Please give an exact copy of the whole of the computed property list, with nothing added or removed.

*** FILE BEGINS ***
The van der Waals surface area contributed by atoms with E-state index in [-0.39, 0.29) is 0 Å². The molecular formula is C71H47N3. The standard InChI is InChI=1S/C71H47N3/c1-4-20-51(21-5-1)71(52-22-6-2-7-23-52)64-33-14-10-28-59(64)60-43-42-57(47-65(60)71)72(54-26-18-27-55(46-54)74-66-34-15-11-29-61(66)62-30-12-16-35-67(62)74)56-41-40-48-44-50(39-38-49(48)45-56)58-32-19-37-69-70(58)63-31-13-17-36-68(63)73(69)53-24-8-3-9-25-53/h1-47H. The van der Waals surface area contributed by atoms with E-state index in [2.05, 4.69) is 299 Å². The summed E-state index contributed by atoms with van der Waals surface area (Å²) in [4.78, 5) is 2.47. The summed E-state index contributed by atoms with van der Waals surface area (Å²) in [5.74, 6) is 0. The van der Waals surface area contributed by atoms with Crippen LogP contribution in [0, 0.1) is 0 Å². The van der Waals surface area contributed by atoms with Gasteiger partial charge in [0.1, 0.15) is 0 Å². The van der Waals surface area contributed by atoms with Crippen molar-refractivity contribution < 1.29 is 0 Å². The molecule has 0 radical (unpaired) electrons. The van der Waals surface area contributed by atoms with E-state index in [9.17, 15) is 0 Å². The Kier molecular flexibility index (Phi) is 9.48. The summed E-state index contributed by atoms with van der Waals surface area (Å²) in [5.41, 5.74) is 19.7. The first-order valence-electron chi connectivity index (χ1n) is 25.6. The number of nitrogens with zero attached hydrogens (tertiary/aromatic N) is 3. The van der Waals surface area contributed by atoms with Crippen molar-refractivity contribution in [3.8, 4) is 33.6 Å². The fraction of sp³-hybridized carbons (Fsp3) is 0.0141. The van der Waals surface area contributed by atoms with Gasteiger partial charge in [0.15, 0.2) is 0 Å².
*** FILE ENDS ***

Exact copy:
The van der Waals surface area contributed by atoms with E-state index in [-0.39, 0.29) is 0 Å². The molecular formula is C71H47N3. The standard InChI is InChI=1S/C71H47N3/c1-4-20-51(21-5-1)71(52-22-6-2-7-23-52)64-33-14-10-28-59(64)60-43-42-57(47-65(60)71)72(54-26-18-27-55(46-54)74-66-34-15-11-29-61(66)62-30-12-16-35-67(62)74)56-41-40-48-44-50(39-38-49(48)45-56)58-32-19-37-69-70(58)63-31-13-17-36-68(63)73(69)53-24-8-3-9-25-53/h1-47H. The van der Waals surface area contributed by atoms with E-state index in [2.05, 4.69) is 299 Å². The summed E-state index contributed by atoms with van der Waals surface area (Å²) in [4.78, 5) is 2.47. The summed E-state index contributed by atoms with van der Waals surface area (Å²) in [5.74, 6) is 0. The van der Waals surface area contributed by atoms with Crippen LogP contribution in [0, 0.1) is 0 Å². The van der Waals surface area contributed by atoms with Gasteiger partial charge in [0.1, 0.15) is 0 Å². The van der Waals surface area contributed by atoms with Crippen molar-refractivity contribution < 1.29 is 0 Å². The molecule has 0 radical (unpaired) electrons. The van der Waals surface area contributed by atoms with E-state index in [9.17, 15) is 0 Å². The Kier molecular flexibility index (Phi) is 9.48. The summed E-state index contributed by atoms with van der Waals surface area (Å²) in [5.41, 5.74) is 19.7. The first-order valence-electron chi connectivity index (χ1n) is 25.6. The number of nitrogens with zero attached hydrogens (tertiary/aromatic N) is 3. The van der Waals surface area contributed by atoms with Crippen molar-refractivity contribution in [3.8, 4) is 33.6 Å². The fraction of sp³-hybridized carbons (Fsp3) is 0.0141. The van der Waals surface area contributed by atoms with Gasteiger partial charge in [0.15, 0.2) is 0 Å².